Issue: Muppet Sherlock Holmes #2
Release Date: October 13, 2010
Writer: Patrick Storck
Artist: Amy Mebberson
Colors: Braden Lamb and Amy Mebberson
Letterer: Deron Bennett
Cover: Amy Mebberson
Publisher: BOOM! Kids
A mystery is afoot! Sherlock Gonzo, with Fozzie Bear as his good man Watson, plans to get to the bottom of things — with the help of their friend, the American police frog Kermit, of course.
Gonzo gives a decent performance, playing up Sherlock Holmes as a slightly clueless know-it-all with a devil may care attitude. Fozzie Bear missed the first season of the BBC’s Sherlock and opted for the more popular portrayal of Watson as the bumbling straight man. It’s been awhile since I read the Sherlock Holmes mysteries, so I don’t recall any adventures with an American policeman, let alone an American police frog. Kermit stars in the tale as Kermit with a fine mustache.
No question, this is a comic meant for children. There are plenty of classic Muppet sight gags and puns to keep younger readers enthralled and eager to turn the page to see what happens next. And by happen next, I mean what the next sight gag or pun will be. The storyline drags and plays upon the bad stereotypical portrayal of British detective shows. Older fans — say, those learning multiplication — will be bored and disappointed. Nostalgic fans — those who grew up with The Muppet Show — will overlook the lagging storyline and just enjoy the sight gags and puns. However, the puns and sight gags are not enough to carry the storyline.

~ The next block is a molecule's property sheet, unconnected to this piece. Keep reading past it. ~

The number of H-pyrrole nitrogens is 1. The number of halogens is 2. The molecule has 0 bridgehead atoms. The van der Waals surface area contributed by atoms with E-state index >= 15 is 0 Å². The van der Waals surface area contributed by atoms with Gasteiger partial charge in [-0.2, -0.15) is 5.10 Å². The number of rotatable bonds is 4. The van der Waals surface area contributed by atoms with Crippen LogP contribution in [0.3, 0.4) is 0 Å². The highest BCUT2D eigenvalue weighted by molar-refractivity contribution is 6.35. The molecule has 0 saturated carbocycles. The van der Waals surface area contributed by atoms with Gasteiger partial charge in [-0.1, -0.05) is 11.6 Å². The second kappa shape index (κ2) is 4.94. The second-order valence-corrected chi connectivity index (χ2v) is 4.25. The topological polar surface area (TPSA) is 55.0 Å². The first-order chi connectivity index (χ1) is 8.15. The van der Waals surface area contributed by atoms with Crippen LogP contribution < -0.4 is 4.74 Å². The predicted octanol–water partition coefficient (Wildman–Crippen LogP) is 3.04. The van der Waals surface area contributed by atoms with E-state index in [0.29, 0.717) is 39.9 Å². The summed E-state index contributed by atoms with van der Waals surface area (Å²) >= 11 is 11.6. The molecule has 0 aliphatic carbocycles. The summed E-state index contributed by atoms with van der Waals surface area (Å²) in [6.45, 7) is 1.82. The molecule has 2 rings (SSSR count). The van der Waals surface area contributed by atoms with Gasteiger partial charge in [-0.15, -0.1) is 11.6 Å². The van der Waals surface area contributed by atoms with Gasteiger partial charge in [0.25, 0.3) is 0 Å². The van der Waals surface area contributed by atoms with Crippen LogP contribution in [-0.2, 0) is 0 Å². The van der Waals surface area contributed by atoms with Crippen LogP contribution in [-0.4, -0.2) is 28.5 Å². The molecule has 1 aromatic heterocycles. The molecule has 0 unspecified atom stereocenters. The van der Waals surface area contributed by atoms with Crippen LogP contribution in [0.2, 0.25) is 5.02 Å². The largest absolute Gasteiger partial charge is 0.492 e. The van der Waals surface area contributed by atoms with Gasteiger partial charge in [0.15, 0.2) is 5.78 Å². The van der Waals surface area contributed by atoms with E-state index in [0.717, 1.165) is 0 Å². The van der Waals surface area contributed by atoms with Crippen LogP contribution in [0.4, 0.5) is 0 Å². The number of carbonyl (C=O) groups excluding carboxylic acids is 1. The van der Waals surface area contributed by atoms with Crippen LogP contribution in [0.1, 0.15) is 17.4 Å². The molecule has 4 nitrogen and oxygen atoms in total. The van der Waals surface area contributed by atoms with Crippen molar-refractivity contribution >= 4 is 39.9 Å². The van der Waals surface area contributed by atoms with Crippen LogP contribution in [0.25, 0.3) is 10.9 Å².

Just a warning: if bad puns and sight gags aren’t your thing, avoid this comic. Then again, if bad puns and sight gags aren’t your thing, you probably aren’t a fan of The Muppets anyway. Go pick up a copy of Oscar Wilde’s Wit & Wisdom instead.
The comic ends with one mystery solved while another begins to unfold unbeknownst to the main characters. Children will get a kick out of being in the know before the great Sherlock Gonzo. Alright, I got a kick out of being in the know before the great Sherlock Gonzo. The children are probably off reading The Duchess of Padua. That’s fine, more Muppet comics for me.
If you are a die hard fan of The Muppet Show, you already own a copy of this comic. If you are looking for something to distract your child who is between the ages of two and six, this wouldn’t be the worst purchase you could make. If you are a casual fan, don’t bother.
Rating: 3 / 5 Stars